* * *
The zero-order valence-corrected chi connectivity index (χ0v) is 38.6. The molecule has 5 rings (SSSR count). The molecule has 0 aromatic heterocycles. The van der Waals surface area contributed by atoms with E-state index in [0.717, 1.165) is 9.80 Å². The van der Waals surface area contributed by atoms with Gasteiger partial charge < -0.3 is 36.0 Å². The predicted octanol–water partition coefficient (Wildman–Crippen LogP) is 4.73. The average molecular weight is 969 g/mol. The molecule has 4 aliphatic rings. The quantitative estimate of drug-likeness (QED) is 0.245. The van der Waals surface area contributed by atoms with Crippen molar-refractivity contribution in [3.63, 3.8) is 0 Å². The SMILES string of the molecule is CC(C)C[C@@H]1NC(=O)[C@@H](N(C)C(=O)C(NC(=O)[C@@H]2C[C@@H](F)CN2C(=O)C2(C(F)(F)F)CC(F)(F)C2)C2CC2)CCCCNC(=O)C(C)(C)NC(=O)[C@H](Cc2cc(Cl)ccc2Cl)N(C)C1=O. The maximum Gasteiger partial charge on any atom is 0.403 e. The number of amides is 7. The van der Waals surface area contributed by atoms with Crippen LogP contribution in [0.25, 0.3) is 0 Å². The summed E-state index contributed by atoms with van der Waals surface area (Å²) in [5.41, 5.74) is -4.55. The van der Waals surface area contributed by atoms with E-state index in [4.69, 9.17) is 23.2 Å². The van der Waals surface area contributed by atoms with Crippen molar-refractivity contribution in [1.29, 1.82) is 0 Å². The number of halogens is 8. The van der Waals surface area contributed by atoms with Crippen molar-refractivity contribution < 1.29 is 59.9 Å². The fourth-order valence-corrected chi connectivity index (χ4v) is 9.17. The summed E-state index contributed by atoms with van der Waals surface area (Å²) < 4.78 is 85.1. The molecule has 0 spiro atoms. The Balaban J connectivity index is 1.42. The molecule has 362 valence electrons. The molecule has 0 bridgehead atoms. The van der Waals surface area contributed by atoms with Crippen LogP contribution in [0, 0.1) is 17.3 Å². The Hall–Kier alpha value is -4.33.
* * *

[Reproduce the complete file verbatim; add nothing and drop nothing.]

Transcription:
The zero-order valence-corrected chi connectivity index (χ0v) is 38.6. The molecule has 5 rings (SSSR count). The molecule has 0 aromatic heterocycles. The van der Waals surface area contributed by atoms with E-state index in [0.717, 1.165) is 9.80 Å². The van der Waals surface area contributed by atoms with Gasteiger partial charge < -0.3 is 36.0 Å². The predicted octanol–water partition coefficient (Wildman–Crippen LogP) is 4.73. The average molecular weight is 969 g/mol. The molecule has 4 aliphatic rings. The quantitative estimate of drug-likeness (QED) is 0.245. The van der Waals surface area contributed by atoms with Crippen molar-refractivity contribution in [3.63, 3.8) is 0 Å². The SMILES string of the molecule is CC(C)C[C@@H]1NC(=O)[C@@H](N(C)C(=O)C(NC(=O)[C@@H]2C[C@@H](F)CN2C(=O)C2(C(F)(F)F)CC(F)(F)C2)C2CC2)CCCCNC(=O)C(C)(C)NC(=O)[C@H](Cc2cc(Cl)ccc2Cl)N(C)C1=O. The maximum Gasteiger partial charge on any atom is 0.403 e. The number of amides is 7. The van der Waals surface area contributed by atoms with Crippen LogP contribution in [0.25, 0.3) is 0 Å². The summed E-state index contributed by atoms with van der Waals surface area (Å²) in [5.41, 5.74) is -4.55. The van der Waals surface area contributed by atoms with E-state index in [4.69, 9.17) is 23.2 Å². The van der Waals surface area contributed by atoms with Crippen molar-refractivity contribution in [1.29, 1.82) is 0 Å². The number of halogens is 8. The van der Waals surface area contributed by atoms with Crippen molar-refractivity contribution < 1.29 is 59.9 Å². The fourth-order valence-corrected chi connectivity index (χ4v) is 9.17. The summed E-state index contributed by atoms with van der Waals surface area (Å²) < 4.78 is 85.1. The molecule has 0 spiro atoms. The Balaban J connectivity index is 1.42. The molecule has 362 valence electrons. The molecule has 0 bridgehead atoms. The van der Waals surface area contributed by atoms with Crippen LogP contribution in [0, 0.1) is 17.3 Å². The Hall–Kier alpha value is -4.33.